Business and research at forefront of Chancellor’s plan to improve the UK’s productivity, as laid out in the Autumn Budget 2018.
Chancellor Philip Hammond has committed £1.6bn of new investment to support the government’s Industrial Strategy, which includes funding for the Industrial Strategy Challenge Fund, which aims to strengthen UK science and innovation by taking world-class research from the lab through commercialisation for the benefit of society.
Speaking of UK infrastructure, Hammond announced that half of the £600bn infrastructure pipeline will be built and financed by the private sector. ‘I remain committed to the use of public-private partnership where it delivers value for the taxpayer and genuinely transfers risk to the private sector,’ he said.
To increase productivity, the Chancellor outlined a number of measures that will helps businesses. The National Productivity Investment Fund – focused on R&D, housing, and economic infrastructure – will be expanded to £38bn by 2023-24. Other schemes to increase productivity include:
- Annual Investment Allowance will be increased from £200,000 to £1m for two years to help businesses invest in machinery
- Targeted relief to help buy IP-rich businesses
- The expansion of Start-Up Loans to support 10,000 more entrepreneurs by 2021
- Reintroduce a PAYE restriction for SMEs
- An extra £200m to the British Business Bank to replace access to the European Investment Fund, which supports entrepreneurship and innovation throughout Europe, dependent on the outcome of Brexit negotiations
‘Meeting the productivity challenge means tapping the potential of every region and nation,’ Hammond continued. The Transforming Cities Fund will be increased to £2.4bn, including £115m for Digital Catapult Centres in the North East, Northern Ireland and the South East, £37m of extra funding for the Northern Powerhouse Rail, and the maintenance of tax rates in Scotland to support its oil and gas industry.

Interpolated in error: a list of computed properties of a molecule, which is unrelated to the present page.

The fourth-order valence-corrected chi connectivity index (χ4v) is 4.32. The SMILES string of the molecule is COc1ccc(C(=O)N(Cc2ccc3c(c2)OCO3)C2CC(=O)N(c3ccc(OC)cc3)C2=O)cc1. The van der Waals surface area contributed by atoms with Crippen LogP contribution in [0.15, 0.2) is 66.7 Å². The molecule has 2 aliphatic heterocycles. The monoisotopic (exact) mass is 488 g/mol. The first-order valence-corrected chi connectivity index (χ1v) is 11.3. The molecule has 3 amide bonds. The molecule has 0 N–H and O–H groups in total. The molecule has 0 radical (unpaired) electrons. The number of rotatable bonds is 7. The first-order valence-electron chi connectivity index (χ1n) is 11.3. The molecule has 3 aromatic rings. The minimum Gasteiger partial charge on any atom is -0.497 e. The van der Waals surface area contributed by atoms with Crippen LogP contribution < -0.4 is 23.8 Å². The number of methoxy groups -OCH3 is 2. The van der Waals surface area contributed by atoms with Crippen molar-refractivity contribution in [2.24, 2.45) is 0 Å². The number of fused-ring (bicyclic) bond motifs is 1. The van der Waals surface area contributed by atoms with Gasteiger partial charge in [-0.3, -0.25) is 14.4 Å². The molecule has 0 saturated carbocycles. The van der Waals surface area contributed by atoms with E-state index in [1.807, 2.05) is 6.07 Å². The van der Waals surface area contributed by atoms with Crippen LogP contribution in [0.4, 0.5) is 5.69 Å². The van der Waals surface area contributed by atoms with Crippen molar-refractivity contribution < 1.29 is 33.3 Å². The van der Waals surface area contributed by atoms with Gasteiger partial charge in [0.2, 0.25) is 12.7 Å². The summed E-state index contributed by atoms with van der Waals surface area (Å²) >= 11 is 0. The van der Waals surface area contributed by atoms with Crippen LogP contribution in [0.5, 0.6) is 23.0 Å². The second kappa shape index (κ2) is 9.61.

The development of skills is a priority for the government, said Hammond, with £150m dedicated to fellowships that attract the brightest international scientific research talent to the UK and a £695m new apprenticeship scheme. To encourage the uptake of apprentices in smaller businesses, the amount they contribute will decrease from 10% to 5%.
A sustainable future was a common theme throughout the Budget, and Hammond commented on the progress made by Environment Secretary Michael Gove during his tenure. The Chancellor announced the introduction of a new tax on the manufacture and import of packaging that contains 30% recycled plastic. Issues will be addressed by a reform of the Packaging Producer Responsibility scheme.
On the ‘Latte Levy’ proposed to government earlier this year, he said: ‘I have also looked carefully at the case for introducing a levy on the production of disposable plastic cups, not just for coffee, but for all types of beverage, I have concluded that a tax in isolation would not, at this point, deliver a decisive shift from disposable to reusable cups.’